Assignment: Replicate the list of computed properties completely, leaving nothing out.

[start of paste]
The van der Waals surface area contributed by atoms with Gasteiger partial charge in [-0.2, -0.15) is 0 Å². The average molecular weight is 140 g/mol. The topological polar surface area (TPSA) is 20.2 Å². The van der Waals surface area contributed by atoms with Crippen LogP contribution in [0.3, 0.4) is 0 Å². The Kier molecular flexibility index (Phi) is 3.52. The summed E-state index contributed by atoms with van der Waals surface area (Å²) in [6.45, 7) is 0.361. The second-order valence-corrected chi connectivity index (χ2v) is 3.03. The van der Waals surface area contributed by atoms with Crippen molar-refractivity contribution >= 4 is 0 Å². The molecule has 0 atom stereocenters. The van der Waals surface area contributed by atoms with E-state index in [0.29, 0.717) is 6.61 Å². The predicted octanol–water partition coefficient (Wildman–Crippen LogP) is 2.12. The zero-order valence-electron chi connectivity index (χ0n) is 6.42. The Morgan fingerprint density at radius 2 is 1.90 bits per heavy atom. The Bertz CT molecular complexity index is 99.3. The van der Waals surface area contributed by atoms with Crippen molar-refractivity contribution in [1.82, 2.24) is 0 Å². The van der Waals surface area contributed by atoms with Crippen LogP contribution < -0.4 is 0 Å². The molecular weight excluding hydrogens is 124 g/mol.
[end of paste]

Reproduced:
The van der Waals surface area contributed by atoms with Gasteiger partial charge in [-0.2, -0.15) is 0 Å². The average molecular weight is 140 g/mol. The topological polar surface area (TPSA) is 20.2 Å². The van der Waals surface area contributed by atoms with Crippen LogP contribution in [0.3, 0.4) is 0 Å². The Kier molecular flexibility index (Phi) is 3.52. The summed E-state index contributed by atoms with van der Waals surface area (Å²) in [6.45, 7) is 0.361. The second-order valence-corrected chi connectivity index (χ2v) is 3.03. The van der Waals surface area contributed by atoms with Crippen molar-refractivity contribution >= 4 is 0 Å². The molecule has 0 atom stereocenters. The van der Waals surface area contributed by atoms with E-state index in [0.29, 0.717) is 6.61 Å². The predicted octanol–water partition coefficient (Wildman–Crippen LogP) is 2.12. The zero-order valence-electron chi connectivity index (χ0n) is 6.42. The Morgan fingerprint density at radius 2 is 1.90 bits per heavy atom. The Bertz CT molecular complexity index is 99.3. The van der Waals surface area contributed by atoms with Crippen molar-refractivity contribution in [1.82, 2.24) is 0 Å². The van der Waals surface area contributed by atoms with Crippen LogP contribution < -0.4 is 0 Å². The molecular weight excluding hydrogens is 124 g/mol.